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Support Care Cancer. 2015 Jan;23(1):151-7.

Professional educational needs for chemotherapy-induced nausea and vomiting (CINV): multinational survey results from 2388 health care providers.



Because as many as 30% of cancer patients who receive chemotherapy of moderate or high emetogenic potential suffer from chemotherapy-induced nausea and vomiting (CINV), we undertook a multinational survey to identify health care providers’ perceived knowledge gaps, barriers,and educational interests relevant to CINV.


An Internet-based survey was developed and was electronically disseminated to members of Medscape, an international Internet-based continuing medical education provider.


A total of 2388 health care providers responded to the survey. Although breakthrough nausea and vomiting was the most common CINV-related issue they managed in the preceding year, managing delayed nausea was the most problematic in that time period. Thirty-two percent of health care providers delayed or discontinued a patient’s chemotherapy because of CINV. Cost of antiemetics, patients’ poor adherence to antiemetic regimens, and health care providers’ underestimation of risk for CINV were all barriers to effective management. Health care providers expressed a wide range of educational interests, including managing breakthrough CINV, keeping up with novel antiemetic agents, and learning about emerging approaches for CINV prevention/management.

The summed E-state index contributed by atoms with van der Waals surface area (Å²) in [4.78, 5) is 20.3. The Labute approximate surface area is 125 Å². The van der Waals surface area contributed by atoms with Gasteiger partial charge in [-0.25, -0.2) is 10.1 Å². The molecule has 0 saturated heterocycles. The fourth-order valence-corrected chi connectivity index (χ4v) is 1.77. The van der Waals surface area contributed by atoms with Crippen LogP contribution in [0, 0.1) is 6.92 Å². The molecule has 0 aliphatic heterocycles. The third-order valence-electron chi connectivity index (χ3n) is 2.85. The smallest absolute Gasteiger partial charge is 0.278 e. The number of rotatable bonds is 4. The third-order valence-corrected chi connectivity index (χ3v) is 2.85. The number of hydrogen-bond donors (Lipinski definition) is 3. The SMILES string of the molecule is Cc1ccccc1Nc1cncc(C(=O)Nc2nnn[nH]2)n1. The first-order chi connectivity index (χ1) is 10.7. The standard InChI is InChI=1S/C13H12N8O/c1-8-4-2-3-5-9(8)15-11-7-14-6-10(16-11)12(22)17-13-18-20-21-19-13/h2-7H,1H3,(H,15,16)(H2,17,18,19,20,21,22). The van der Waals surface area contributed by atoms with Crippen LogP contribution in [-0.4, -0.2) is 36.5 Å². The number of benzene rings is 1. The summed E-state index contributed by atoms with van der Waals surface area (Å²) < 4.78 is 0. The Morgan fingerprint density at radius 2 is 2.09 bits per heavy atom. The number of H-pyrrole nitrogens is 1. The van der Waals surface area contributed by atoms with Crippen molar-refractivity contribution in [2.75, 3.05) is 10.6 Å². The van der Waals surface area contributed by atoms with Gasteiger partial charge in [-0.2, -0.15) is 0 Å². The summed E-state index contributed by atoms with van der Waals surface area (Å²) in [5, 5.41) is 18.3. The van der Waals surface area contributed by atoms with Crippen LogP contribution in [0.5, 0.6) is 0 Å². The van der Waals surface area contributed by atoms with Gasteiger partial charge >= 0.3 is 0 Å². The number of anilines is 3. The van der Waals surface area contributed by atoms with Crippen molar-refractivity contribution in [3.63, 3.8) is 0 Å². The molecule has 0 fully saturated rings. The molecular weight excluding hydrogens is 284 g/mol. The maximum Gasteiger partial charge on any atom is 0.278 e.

This survey of health care providers uncovered key barriers and educational needs relevant to the management of CINV. The findings from this survey can be used to develop educational initiatives focused on improving the care of cancer patients at risk for or suffering from CINV.

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